Hydropower Developers in Nepal to Benefit from New Guidance on Managing Risks to the Environment and Communities

In Yangon, Myanmar
Quade Hermann
Phone: (+95) 945 828 4365
E-mail: qhermann@ifc.org

Kathmandu, Nepal, September 25, 2018—Nepal’s Ministry of Forests and Environment, with the technical support of IFC, has launched the Hydropower Environmental Impact Assessment Manual. The manual will help streamline existing regulatory and review processes, and guide developers on how to minimize negative impacts on the ecosystem while maximizing development benefits.

“Nepal’s efforts to develop more hydropower projects to meet the growing energy needs of the country must go hand-in-hand with doing more to avoid, mitigate, and better manage environmental and social risks,” said Mr. Shakti Bahadur Basnet, Minister of Forests and Environment. “This Manual provides the guidance that hydropower proponents and developers need to better identify and manage environmental and social risks and impacts.”

Energy continues to take precedence as an important sector for the Government of Nepal with an ambitious target to harness 10,000 MW by 2030. Hydropower is the dominant source of power in the country. Sustainable hydropower development is the key to the long-term success of Nepal.

Following an extensive gap analysis, stakeholder engagement and review of international best practices, the Environmental Impact Assessment Manual emphasizes the importance of identifying and engaging a range of stakeholders, conducting baseline studies, and enabling better prediction of project impacts, among others.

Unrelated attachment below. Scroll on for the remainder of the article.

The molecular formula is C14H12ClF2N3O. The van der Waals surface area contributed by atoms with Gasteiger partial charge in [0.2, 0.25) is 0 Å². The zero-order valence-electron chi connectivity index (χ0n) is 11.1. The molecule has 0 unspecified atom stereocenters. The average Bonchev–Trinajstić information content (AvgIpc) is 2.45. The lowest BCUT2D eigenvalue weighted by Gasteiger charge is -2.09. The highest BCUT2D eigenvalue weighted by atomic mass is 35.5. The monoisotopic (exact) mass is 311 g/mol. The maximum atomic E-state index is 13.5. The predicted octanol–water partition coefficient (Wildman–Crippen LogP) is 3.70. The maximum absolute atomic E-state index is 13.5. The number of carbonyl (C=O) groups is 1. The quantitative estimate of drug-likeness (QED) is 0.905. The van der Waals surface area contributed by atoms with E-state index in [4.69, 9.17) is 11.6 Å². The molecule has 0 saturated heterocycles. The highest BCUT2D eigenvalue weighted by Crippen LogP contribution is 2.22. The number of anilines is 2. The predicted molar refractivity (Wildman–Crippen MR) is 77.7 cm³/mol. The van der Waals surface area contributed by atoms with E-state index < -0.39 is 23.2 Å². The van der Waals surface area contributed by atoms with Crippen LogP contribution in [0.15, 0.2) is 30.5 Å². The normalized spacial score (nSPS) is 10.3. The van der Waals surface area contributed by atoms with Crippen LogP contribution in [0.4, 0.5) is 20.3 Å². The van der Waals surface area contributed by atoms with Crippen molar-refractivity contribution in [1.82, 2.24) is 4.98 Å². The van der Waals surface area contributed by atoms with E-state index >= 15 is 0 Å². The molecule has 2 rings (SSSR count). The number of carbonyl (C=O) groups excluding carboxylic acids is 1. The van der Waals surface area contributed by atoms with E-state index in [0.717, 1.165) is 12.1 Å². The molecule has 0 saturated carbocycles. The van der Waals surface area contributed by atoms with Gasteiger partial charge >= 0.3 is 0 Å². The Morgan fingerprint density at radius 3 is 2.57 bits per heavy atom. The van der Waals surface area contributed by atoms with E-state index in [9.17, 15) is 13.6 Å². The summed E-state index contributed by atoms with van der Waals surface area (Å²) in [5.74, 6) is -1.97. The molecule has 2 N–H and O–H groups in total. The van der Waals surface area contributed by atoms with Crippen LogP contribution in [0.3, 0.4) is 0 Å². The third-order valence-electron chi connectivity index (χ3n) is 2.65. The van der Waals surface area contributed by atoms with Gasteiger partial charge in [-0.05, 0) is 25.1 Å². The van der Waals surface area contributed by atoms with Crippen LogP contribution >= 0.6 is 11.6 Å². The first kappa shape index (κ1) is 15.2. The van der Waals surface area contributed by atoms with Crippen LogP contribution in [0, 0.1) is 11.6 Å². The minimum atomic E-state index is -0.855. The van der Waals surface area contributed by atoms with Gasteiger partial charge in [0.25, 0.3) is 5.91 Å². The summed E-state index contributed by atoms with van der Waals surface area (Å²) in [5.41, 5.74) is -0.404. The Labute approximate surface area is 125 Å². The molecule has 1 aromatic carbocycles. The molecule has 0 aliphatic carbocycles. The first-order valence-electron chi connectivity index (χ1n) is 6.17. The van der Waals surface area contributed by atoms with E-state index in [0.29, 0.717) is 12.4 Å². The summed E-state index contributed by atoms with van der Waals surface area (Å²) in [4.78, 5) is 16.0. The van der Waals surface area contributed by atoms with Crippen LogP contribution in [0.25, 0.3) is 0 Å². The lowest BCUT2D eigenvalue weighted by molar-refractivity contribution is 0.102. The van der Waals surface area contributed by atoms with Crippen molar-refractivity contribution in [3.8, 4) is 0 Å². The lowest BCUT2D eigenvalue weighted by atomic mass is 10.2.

“IFC is pleased to have been part of this technical collaboration with the Ministry of Forests and Environment.  We will work together to develop hydropower projects sustainably and provide capacity to the government and the private sector to use the manual,” said Wendy Werner, IFC Country Manager for Bangladesh, Bhutan and Nepal.

IFC’s support to the Ministry of Forests and Environment is part of a larger effort in Nepal to improve the environmental and social standards of the hydropower sector. The program is supported by the governments of Australian and Japan and was carried out in collaboration with the International Centre for Integrated Mountain Development.

To read this press release in Nepali click here.


About IFC

IFC—a sister organization of the World Bank and member of the World Bank Group—is the largest global development institution focused on the private sector in emerging markets. We work with more than 2,000 businesses worldwide, using our capital, expertise, and influence to create markets and opportunities in the toughest areas of the world. In fiscal year 2018, we delivered more than $23 billion in long-term financing for developing countries, leveraging the power of the private sector to end extreme poverty and boost shared prosperity. For more information, visit www.ifc.org

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